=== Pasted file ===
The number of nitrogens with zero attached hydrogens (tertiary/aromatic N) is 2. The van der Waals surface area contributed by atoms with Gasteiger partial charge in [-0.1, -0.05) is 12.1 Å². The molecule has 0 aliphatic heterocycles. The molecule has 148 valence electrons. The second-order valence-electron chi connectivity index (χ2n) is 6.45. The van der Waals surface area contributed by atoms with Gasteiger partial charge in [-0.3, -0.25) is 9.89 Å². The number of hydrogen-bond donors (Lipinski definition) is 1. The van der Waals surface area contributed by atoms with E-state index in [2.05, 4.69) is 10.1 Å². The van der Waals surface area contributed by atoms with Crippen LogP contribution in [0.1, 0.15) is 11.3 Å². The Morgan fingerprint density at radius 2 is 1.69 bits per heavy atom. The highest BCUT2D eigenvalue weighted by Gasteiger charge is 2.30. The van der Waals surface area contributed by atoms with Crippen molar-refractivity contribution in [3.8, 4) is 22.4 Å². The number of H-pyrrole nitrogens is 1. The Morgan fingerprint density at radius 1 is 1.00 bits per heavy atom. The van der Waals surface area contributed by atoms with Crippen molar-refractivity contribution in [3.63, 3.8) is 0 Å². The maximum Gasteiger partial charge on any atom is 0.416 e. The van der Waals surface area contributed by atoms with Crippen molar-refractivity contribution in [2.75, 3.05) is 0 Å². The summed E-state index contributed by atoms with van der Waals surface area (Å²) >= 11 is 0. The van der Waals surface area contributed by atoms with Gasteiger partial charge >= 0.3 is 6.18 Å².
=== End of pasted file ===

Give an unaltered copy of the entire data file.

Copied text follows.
The number of nitrogens with zero attached hydrogens (tertiary/aromatic N) is 2. The van der Waals surface area contributed by atoms with Gasteiger partial charge in [-0.1, -0.05) is 12.1 Å². The molecule has 0 aliphatic heterocycles. The molecule has 148 valence electrons. The second-order valence-electron chi connectivity index (χ2n) is 6.45. The van der Waals surface area contributed by atoms with Gasteiger partial charge in [-0.3, -0.25) is 9.89 Å². The number of hydrogen-bond donors (Lipinski definition) is 1. The van der Waals surface area contributed by atoms with E-state index in [2.05, 4.69) is 10.1 Å². The van der Waals surface area contributed by atoms with Crippen LogP contribution in [0.1, 0.15) is 11.3 Å². The Morgan fingerprint density at radius 2 is 1.69 bits per heavy atom. The highest BCUT2D eigenvalue weighted by Gasteiger charge is 2.30. The van der Waals surface area contributed by atoms with Crippen molar-refractivity contribution in [3.8, 4) is 22.4 Å². The number of H-pyrrole nitrogens is 1. The Morgan fingerprint density at radius 1 is 1.00 bits per heavy atom. The van der Waals surface area contributed by atoms with Crippen molar-refractivity contribution in [3.63, 3.8) is 0 Å². The maximum Gasteiger partial charge on any atom is 0.416 e. The van der Waals surface area contributed by atoms with Crippen molar-refractivity contribution in [2.75, 3.05) is 0 Å². The summed E-state index contributed by atoms with van der Waals surface area (Å²) >= 11 is 0. The van der Waals surface area contributed by atoms with Gasteiger partial charge >= 0.3 is 6.18 Å².